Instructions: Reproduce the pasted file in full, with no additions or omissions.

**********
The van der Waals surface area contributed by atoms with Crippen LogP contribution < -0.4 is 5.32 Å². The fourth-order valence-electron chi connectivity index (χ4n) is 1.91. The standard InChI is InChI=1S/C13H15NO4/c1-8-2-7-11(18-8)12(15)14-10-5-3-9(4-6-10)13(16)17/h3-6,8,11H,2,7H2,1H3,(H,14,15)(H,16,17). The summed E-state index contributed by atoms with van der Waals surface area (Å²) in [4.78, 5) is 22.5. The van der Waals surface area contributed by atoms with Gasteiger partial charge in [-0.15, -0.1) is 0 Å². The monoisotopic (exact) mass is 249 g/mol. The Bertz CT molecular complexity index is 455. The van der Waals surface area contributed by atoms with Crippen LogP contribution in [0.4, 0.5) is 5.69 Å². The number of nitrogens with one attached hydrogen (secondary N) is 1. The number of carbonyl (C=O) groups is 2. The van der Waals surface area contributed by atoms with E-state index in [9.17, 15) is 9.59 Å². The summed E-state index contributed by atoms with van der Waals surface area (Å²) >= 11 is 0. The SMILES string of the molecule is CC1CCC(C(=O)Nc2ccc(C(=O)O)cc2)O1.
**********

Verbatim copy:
The van der Waals surface area contributed by atoms with Crippen LogP contribution < -0.4 is 5.32 Å². The fourth-order valence-electron chi connectivity index (χ4n) is 1.91. The standard InChI is InChI=1S/C13H15NO4/c1-8-2-7-11(18-8)12(15)14-10-5-3-9(4-6-10)13(16)17/h3-6,8,11H,2,7H2,1H3,(H,14,15)(H,16,17). The summed E-state index contributed by atoms with van der Waals surface area (Å²) in [4.78, 5) is 22.5. The van der Waals surface area contributed by atoms with Gasteiger partial charge in [-0.15, -0.1) is 0 Å². The monoisotopic (exact) mass is 249 g/mol. The Bertz CT molecular complexity index is 455. The van der Waals surface area contributed by atoms with Crippen LogP contribution in [0.4, 0.5) is 5.69 Å². The number of nitrogens with one attached hydrogen (secondary N) is 1. The number of carbonyl (C=O) groups is 2. The van der Waals surface area contributed by atoms with E-state index in [9.17, 15) is 9.59 Å². The summed E-state index contributed by atoms with van der Waals surface area (Å²) >= 11 is 0. The SMILES string of the molecule is CC1CCC(C(=O)Nc2ccc(C(=O)O)cc2)O1.